Last month, the legendary four-time Olympic medalist and famously truant once-legislator Evgeni Plushenko predicted that the men’s figure-skating event in Pyeongchang would be the most interesting of its kind in the games’ history. The field, after all, is perhaps more crowded with talent than it’s ever been.
There are the two powerhouses who have alternated World Championship victories over the last four years: Japan’s Yuzuru Hanyu, the 2014 Olympic champion, and Javier Fernández of Spain. There are those who recently have hovered around them on the podium, like Shoma Uno, a two-time Japanese national champion; Kazakhstan’s breakout star, Denis Ten; and China’s powerful jumper, Jin Boyang.
Patrick Chan, the Canadian who dominated the sport at the beginning of the decade, could make a comeback this year after several disappointing seasons. The balletic former U.S. champion Adam Rippon consistently offers poignant performances, and up-and-comers like Russia’s Mikhail Kolyada and the American wunderkind Vincent Zhou have the technical chops to make any competitor nervous. But to many observers of the sport, the one to watch in Pyeongchang is Nathan Chen, the 18-year-old American who may be the greatest athlete the sport has ever seen.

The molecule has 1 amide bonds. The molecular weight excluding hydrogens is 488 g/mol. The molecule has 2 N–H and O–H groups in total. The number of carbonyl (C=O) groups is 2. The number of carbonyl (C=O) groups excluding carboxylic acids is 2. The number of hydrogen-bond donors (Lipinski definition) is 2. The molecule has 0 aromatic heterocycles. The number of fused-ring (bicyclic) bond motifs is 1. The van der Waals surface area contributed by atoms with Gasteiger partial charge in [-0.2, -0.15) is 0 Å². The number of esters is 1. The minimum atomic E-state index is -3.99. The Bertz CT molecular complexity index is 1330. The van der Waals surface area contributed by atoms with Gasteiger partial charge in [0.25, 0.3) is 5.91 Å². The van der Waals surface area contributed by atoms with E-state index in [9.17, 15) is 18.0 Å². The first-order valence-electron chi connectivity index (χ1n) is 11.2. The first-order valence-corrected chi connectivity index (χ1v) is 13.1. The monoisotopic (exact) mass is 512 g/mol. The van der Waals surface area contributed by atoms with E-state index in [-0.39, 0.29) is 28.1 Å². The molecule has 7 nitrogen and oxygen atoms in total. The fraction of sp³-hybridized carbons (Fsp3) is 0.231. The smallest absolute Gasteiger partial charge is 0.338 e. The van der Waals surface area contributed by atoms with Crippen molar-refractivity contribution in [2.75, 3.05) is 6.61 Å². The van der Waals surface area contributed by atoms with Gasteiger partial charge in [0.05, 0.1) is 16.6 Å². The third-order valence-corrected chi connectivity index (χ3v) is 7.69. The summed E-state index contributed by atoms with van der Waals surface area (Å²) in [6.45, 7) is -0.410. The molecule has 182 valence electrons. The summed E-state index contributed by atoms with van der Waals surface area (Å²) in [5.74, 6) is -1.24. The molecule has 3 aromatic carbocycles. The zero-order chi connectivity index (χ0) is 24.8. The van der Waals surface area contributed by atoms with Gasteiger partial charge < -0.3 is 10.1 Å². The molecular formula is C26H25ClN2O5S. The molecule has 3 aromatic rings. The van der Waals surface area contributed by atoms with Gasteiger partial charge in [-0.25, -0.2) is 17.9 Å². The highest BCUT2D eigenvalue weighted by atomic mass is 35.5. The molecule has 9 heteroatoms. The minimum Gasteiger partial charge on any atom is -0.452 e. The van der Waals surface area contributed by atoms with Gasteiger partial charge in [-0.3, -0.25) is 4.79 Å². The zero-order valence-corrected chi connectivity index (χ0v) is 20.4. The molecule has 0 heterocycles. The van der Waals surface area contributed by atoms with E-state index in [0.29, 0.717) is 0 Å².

Eight years ago, the speculations about Chen’s Olympics potential had already begun. In 2010, he became the novice men’s U.S. figure-skating champion at 10 years old, making him the youngest competitor at the event. Chen would develop a habit of breaking records, but at the time he was new to the national scene. He was a boy standing 4 feet 5 inches tall as he glided over the arena’s ice to “Peter and the Wolf,” so dazzling that television commentators couldn’t resist doing the math about his long-term prospects. As NBC’s Sandra Bezic noted on-air, “He’ll be 14 in 2014, still too young to make the Olympic team,” leaving the 2018 Pyeongchang Games as his first opportunity to compete for the most coveted title in the sport.